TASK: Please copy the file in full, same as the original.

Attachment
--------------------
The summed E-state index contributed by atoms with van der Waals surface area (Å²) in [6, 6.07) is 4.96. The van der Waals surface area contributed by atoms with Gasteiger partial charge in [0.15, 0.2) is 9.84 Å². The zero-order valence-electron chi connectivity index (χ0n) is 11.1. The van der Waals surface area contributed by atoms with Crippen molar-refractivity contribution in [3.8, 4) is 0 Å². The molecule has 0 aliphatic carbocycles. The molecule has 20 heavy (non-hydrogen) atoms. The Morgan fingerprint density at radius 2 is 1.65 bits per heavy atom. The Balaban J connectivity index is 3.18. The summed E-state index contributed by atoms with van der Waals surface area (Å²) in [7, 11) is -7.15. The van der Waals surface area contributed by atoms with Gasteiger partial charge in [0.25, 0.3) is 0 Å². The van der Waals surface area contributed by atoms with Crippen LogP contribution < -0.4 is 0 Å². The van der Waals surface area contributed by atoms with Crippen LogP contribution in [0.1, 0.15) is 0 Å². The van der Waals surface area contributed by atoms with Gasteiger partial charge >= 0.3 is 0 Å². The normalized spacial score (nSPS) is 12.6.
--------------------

The summed E-state index contributed by atoms with van der Waals surface area (Å²) in [6, 6.07) is 4.96. The van der Waals surface area contributed by atoms with Gasteiger partial charge in [0.15, 0.2) is 9.84 Å². The zero-order valence-electron chi connectivity index (χ0n) is 11.1. The van der Waals surface area contributed by atoms with Crippen molar-refractivity contribution in [3.8, 4) is 0 Å². The molecule has 0 aliphatic carbocycles. The molecule has 20 heavy (non-hydrogen) atoms. The Morgan fingerprint density at radius 2 is 1.65 bits per heavy atom. The Balaban J connectivity index is 3.18. The summed E-state index contributed by atoms with van der Waals surface area (Å²) in [7, 11) is -7.15. The van der Waals surface area contributed by atoms with Gasteiger partial charge in [0.25, 0.3) is 0 Å². The van der Waals surface area contributed by atoms with Crippen LogP contribution < -0.4 is 0 Å². The van der Waals surface area contributed by atoms with Crippen LogP contribution in [0.1, 0.15) is 0 Å². The van der Waals surface area contributed by atoms with Gasteiger partial charge >= 0.3 is 0 Å². The normalized spacial score (nSPS) is 12.6.